In Review

Arboreal by Barbara Tomash. Apogee Press, 2014.

cover of Arboreal

Reviewed December 1, 2014 by Alexandra Mattraw.

Barbara Tomash writes that “it is questionable / whether a sentence can breathe or not” (“Against the Glass”). Yet in the poems of Arboreal, she ultimately presses against various windows, interrogating the limits but branching possibilities of language—that medium between the personal imagination and often impersonal world. Here, in Tomash’s third book, lyric “must be listened to” by the reader, for an engaging immediacy exists for the “startled” speaker as her body intersects with nature. Despite or perhaps because of her outsider status, the speaker presents us with a familiar post-paradise realm where being means we are all “non-native in the world” (“Light Source”). Setting a female voice in both forest and domestic spaces, Tomash blurs inside and outside landscapes where her speaker seeks to compensate for the disparity between internal experience and exterior reality, “trying to get her mind around deficit” (“After Woods”). The poems hinge upon a sense that beauty is not found in what we can see, but in the invisible we might envision beyond “the edge of perception” (“And the Bright Screen”). Tomash suggests it is in that unknown, where the sensory world is made whole by our transformative interior responses, and vice versa, that authentic experience resides: “isn’t living the tension between container and force?” (“Canopy”).

The title of the collection builds an extended metaphor over the course of the poems, crystalizing an interesting tension between the “mind’s / coiled limbs” (“Planned—Planted—Established—Neglected”), the external limbs of “trees we wanted to climb” (“Against the Glass”), and the city’s “tangle of reeking streets” (“Relict”). Tomash often drops us in liminal woodlands then—a kaleidoscope of shadow and light where questions abound but answers are forever changing. One imagines the mind as a tree of branching ideas that rush across “coiled” dendrites, looking for a language to untangle them, but “untangle a word and it re-knots itself” (“Sentences Split Open Like Seeds”). The speaker searches herself and the outside world for a method to make sense of emotions occurring within: “she is searching for the source of the / whooshing in her ears among fermented papers” (“Planned—Planted—Established—Neglected”).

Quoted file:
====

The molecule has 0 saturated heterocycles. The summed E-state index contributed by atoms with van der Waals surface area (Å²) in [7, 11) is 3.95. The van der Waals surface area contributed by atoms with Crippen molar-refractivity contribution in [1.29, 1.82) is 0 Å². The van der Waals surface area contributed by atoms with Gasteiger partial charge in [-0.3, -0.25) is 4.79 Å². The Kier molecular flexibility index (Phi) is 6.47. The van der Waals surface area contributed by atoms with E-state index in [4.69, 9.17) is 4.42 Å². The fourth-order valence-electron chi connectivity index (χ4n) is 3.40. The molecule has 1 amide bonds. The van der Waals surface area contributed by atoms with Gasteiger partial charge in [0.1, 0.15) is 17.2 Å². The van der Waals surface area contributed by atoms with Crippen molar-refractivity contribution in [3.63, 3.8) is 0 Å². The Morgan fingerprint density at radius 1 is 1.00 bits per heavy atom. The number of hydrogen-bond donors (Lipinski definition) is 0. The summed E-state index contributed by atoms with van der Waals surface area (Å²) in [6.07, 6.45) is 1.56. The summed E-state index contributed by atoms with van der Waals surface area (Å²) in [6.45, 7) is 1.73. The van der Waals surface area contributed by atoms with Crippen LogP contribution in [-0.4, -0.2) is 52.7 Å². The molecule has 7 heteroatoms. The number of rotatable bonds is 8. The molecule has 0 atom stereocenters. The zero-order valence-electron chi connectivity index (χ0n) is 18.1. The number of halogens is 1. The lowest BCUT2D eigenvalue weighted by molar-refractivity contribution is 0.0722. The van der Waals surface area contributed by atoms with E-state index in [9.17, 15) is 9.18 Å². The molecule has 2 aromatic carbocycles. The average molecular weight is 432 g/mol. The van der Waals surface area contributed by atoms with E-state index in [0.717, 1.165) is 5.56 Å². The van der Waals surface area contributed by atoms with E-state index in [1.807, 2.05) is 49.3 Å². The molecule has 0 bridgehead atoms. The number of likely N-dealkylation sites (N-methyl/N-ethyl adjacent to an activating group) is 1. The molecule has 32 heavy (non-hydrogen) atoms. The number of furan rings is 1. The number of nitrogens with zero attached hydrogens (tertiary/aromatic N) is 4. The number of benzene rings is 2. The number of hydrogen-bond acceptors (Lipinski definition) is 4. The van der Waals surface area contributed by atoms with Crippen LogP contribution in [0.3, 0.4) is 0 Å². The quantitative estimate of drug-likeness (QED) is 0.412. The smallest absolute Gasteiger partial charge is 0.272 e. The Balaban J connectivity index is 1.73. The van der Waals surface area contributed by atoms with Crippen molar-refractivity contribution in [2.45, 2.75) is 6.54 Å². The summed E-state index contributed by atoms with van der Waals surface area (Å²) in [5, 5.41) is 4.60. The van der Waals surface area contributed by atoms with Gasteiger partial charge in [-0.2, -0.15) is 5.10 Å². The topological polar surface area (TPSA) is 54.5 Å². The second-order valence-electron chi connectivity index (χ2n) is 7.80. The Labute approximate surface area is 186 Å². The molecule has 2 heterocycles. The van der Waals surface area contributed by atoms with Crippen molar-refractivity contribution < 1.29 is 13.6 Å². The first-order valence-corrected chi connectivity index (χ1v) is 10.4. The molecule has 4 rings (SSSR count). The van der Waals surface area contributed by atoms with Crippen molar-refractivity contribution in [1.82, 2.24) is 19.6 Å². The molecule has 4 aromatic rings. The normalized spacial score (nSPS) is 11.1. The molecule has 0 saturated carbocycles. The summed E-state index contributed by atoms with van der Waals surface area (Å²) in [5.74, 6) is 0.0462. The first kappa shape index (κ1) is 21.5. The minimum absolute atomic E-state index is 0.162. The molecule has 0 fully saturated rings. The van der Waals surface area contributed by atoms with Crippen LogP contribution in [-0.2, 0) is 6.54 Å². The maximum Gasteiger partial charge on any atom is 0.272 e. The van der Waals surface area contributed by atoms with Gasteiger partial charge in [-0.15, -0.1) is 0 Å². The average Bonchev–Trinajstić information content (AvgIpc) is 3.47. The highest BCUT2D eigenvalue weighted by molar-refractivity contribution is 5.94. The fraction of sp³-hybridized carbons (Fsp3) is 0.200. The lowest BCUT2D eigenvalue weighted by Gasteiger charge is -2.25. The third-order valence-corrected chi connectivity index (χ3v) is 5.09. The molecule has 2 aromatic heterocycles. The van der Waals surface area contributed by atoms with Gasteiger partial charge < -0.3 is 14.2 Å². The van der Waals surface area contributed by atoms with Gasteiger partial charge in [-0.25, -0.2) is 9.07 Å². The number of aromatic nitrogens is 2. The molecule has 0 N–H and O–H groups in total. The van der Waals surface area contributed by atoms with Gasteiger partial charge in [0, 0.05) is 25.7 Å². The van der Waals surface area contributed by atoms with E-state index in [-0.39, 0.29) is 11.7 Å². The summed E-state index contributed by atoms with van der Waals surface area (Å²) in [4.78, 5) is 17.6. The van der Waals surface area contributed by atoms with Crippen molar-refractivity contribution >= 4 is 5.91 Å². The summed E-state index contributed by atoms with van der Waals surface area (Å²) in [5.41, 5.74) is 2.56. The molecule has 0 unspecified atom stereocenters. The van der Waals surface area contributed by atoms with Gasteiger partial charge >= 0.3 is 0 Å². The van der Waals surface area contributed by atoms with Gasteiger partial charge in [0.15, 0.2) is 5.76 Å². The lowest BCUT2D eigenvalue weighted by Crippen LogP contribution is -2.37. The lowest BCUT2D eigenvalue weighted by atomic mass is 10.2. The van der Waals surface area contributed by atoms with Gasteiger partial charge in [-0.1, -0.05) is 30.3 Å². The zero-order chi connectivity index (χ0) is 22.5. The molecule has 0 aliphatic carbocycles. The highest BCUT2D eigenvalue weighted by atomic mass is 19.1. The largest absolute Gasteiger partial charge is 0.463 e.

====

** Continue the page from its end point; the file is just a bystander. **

Tomash’s eleven-page opening poem, “Against the Glass,” alludes to a post-Edenic environment where “what’s edible or poison” is indistinguishable. Perhaps referencing the tree of knowledge as “a single tree against a forest,” the speaker wishes to embrace the forbidden and straddle the fine line existing between what nurtures and destroys, describing trees she wants “to taste, see how they tear themselves up at the roots / near, very near ripening, these sleek purple fruits” (15). This image-rich poem recalls H.D.’s visual, auditory, and tactile precision as well as Niedecker’s gift for condensation; both poets are mentioned as inspirations in Tomash’s liner notes. The “purple fruits” hint at Persephone’s entrapment in Hades and further Tomash’s fascination with metaphoric prisons and duality. We wonder, “is paradox, not paradise her reward?” (“Forest of Names”). In such environments, it seems there is no choice but to accept violence that coexists with beauty. These trees are both “whipping the air” and gently “dusting it.” Nonetheless, the poems appreciate the mercurial in a life that offers, simultaneously, “a certain kind of happiness, or a different kind of pain.”